Advertise Here
Icon

Directory

IconAccounting & Tax
IconAccreditation Bodies
IconActuaries
IconAssociations and Institutes
IconAuditors
IconBBBEE Consulting and Verification Agencies
IconBusiness Process Management
IconBusiness Process Outsourcing
IconCompany Secretarial Services
IconCompare Medical Scheme Benefits
IconCompliance
IconConsumer Protection
IconCorporate Governance
IconCredit Bureaus
IconDebit Order Collection Facilities
IconEducation and Training
IconEmergency Medical Rescue
IconExpatriate Cover
IconFAIS
IconHealthcare Consultants
IconHuman Resources
IconInformation Technology and Software Partners
IconLegal
IconManaged Healthcare Service Providers
IconMedical Aid Administrators
IconMedical Aid Schemes
IconMedical Schemes Trustees Liability Insurance
IconMedical Service Providers
IconOmbud
IconPolicy Administration
IconPublications
IconRegulatory Authorities
IconSurveys & Research
IconTraining Courses & Workshops
IconWellness Programs
Advertise Here
  Subscribe To »

Medical malpractice claims, adverse inferences and res ipsa loquitur

Published

2020

Sun

01

Nov

The Eastern Cape MEC for Health was held vicariously liable for the negligent conduct of provincial hospital nursing staff in failing to take the necessary steps to ensure that a patient’s wound was properly assessed and cleaned and that all debris, specifically a large shard of glass, had been removed. The patient’s wound became infected as a result and he suffered severe pain.

In subsequent treatment of the patient a 8cm by 3cm shard of glass was removed from the wound. Having regard to the dimensions of the shard of glass removed from the wound, and that the Department was unable to explain the omission in the hospital records confirming the nursing sister’s allegation that she had explored the wound, the probabilities and the circumstances compelled the inference that the wound was not explored as alleged.

The court referred to the Supreme Court of Appeal judgment of Goliath holding that the doctrine of res ipsa loquitur is not to be viewed as a presumption of law. Res ipsa loquitur means ‘the thing speaks for itself’ and is sometimes used to presume negligence in the absence of direct evidence of how the event happened. It is merely a permissible inference a court may draw if justified on consideration of all the facts.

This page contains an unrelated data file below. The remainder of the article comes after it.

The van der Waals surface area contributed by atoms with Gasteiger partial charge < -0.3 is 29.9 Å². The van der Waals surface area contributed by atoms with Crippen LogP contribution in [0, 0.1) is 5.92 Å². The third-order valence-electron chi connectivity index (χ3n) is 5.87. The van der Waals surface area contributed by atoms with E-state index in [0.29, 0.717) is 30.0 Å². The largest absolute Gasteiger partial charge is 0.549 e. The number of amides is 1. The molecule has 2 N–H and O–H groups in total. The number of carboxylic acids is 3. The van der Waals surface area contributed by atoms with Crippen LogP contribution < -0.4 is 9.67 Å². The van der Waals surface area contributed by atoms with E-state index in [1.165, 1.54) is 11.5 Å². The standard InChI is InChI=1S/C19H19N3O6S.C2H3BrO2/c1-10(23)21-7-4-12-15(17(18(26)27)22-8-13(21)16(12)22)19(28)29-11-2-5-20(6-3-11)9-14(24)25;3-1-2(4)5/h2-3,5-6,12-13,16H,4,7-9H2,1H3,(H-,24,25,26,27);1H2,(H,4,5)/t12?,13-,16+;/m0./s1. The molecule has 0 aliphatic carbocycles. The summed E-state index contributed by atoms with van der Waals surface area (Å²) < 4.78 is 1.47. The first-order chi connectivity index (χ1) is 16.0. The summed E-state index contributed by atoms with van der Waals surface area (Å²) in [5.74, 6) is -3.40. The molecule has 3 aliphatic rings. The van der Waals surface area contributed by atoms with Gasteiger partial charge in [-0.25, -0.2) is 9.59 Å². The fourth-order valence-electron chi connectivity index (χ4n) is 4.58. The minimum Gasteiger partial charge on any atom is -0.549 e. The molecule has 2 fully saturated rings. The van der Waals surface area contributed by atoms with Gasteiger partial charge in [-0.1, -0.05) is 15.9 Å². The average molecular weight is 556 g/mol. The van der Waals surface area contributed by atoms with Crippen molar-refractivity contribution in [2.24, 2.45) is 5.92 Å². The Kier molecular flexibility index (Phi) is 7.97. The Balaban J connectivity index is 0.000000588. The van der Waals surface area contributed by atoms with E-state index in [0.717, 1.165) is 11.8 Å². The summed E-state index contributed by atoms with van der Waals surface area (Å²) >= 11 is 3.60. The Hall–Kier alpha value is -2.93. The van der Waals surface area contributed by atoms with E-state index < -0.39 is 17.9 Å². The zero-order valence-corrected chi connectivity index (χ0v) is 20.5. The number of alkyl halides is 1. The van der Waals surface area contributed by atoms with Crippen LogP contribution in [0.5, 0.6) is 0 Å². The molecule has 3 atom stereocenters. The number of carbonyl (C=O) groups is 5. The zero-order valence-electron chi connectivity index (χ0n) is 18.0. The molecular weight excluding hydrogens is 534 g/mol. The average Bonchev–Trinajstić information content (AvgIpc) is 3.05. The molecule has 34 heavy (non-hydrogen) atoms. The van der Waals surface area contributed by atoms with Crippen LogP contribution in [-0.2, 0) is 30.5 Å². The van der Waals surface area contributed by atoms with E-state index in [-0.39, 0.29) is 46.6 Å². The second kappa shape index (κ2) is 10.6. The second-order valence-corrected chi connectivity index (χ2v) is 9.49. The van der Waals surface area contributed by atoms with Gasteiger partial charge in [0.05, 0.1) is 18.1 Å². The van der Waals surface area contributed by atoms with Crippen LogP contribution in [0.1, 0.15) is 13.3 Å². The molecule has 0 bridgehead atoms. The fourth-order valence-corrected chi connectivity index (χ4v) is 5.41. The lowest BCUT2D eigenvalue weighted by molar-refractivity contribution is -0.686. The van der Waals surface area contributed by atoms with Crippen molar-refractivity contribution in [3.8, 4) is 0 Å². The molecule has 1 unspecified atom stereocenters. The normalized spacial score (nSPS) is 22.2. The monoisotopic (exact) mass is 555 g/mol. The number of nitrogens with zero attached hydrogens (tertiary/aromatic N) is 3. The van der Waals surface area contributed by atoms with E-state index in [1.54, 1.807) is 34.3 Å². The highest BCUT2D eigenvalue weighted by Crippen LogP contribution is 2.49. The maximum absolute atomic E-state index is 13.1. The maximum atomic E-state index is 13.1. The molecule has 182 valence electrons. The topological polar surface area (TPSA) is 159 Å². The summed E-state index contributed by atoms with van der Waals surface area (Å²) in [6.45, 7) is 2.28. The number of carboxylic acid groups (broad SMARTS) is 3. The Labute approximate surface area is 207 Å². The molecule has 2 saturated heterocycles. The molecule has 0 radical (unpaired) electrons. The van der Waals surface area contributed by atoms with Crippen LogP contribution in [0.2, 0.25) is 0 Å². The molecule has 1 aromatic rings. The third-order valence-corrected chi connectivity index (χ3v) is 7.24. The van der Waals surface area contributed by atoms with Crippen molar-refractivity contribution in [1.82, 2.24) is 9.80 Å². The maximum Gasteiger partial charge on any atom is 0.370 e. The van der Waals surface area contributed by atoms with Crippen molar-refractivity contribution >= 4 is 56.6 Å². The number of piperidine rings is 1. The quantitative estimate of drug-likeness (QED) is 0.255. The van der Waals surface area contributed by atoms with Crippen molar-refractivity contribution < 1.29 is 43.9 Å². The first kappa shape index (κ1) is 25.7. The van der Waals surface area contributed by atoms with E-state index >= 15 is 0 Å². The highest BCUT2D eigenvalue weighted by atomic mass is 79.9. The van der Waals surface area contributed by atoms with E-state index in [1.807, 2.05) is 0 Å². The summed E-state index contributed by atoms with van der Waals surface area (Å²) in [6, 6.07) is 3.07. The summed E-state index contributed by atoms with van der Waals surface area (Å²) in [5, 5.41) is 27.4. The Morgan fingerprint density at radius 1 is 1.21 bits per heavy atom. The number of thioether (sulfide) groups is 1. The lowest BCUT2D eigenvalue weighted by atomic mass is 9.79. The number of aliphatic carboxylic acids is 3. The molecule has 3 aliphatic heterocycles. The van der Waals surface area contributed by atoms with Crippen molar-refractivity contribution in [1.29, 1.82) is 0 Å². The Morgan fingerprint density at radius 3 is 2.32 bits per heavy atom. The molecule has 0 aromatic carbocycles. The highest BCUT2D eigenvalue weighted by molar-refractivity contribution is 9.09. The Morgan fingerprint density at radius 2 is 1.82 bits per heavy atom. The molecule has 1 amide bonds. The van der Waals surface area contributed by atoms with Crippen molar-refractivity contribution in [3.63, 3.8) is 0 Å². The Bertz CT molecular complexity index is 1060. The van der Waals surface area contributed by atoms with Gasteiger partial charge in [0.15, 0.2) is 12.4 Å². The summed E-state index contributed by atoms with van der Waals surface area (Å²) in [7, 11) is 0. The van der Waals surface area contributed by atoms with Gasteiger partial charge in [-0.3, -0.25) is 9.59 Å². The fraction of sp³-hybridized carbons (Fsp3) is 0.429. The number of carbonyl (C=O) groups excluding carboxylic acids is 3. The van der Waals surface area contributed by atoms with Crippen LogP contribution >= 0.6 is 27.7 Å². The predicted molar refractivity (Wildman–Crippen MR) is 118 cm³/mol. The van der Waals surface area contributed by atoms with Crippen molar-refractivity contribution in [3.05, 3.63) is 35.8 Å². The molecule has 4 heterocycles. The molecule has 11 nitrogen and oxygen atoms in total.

A court must adopt a common sense approach in evaluating the evidence as a whole.

The burden of proof on the plaintiff never shifts. At the end of a trial, the court has to decide whether on the probabilities the defendant was negligent and that the negligence caused the plaintiff’s injury.

Determining negligence in medical negligence cases (as in all cases) should not be done in a piecemeal manner. In adjudicating causation the court must consider all the evidence placed before the court as a whole.

The res ipsa loquitur doctrine is merely a facet of the enquiry and cannot be construed to be the sole factor upon which a party’s case succeeds or fails.

The enquiry is always, having regard to all the evidence, has the plaintiff discharged the onus of proving, on the balance of probabilities, the negligence averred against the defendant.

In civil proceedings, however, it is not necessary for a plaintiff to prove that the inference asked to be drawn is the only reasonable inference. It is sufficient for the inference to be the most reasonably apparent and acceptable inference from a number of possible inferences.

The case is Saki v MEC for Health.

 

 
Source: Donald Dinnie - Norton Rose Fulbright South Africa Inc
 
« Back to previous page Print this page » |
 

Breaking News »

To insure or self-insure? A conundrum for fleet operators

Johannesburg, 4 March21: Fleet insurance is essential for businesses with vehicle fleets and drivers. With proper management and meticulousness, fleet managers can reduce insurance costs, improve the safety of ...
Read More »

  

Allianz Global Corporate & Specialty Partners with Google Cloud and Munich Re to Provide Cyber Risk Management Solution for Cloud Customers

Johannesburg/London/Munich/New York/Paris/Sao Paulo/Singapore - March 2, 2021 – Allianz Global Corporate & Specialty (AGCS), the corporate insurer of Allianz SE, and Munich Re have jointly developed a ...
Read More »

  

Michael Furtschegger to lead Entertainment line of business at AGCS globally

Furtschegger was previously responsible for the international expansion of Entertainment, which is an AGCS line of business since 2015 Entertainment was hit significantly by Covid-19-driven claims in 2020, but ...
Read More »

  

AGCS 12 months results update

In an extremely challenging environment in 2020, Allianz demonstrated resilience to an unprecedented health crisis and prolonged interest rates. The financial performance in the fiscal year 2020 has been remarkably ...
Read More »

 

More News »

Image

Investment »

Image

Life »

Image

Retirement »

Image

Short-term »

Advertise Here
Image
Image
Image
Advertise Here

From The Glossary »

Icon

Policyholder:

The policyholder is the person in whose name the policy is registered. It may or may not be the same person as the one who stands to benefit from it. For example, one may take out a life policy and although you are the policyholder that policy will eventually be paid out to someone else. Most policies are payable to the policyholder but he or she has the right to make it payable to someone else.
More Definitions »

 

Advertise

 

eZine

 

Contact IG

 

Media Pack

 

RSS Feeds

By using this website you agree to the Terms of Use.
Copyright © Insurance Gateway (Pty) Ltd 2004 - 2021. All Rights Reserved.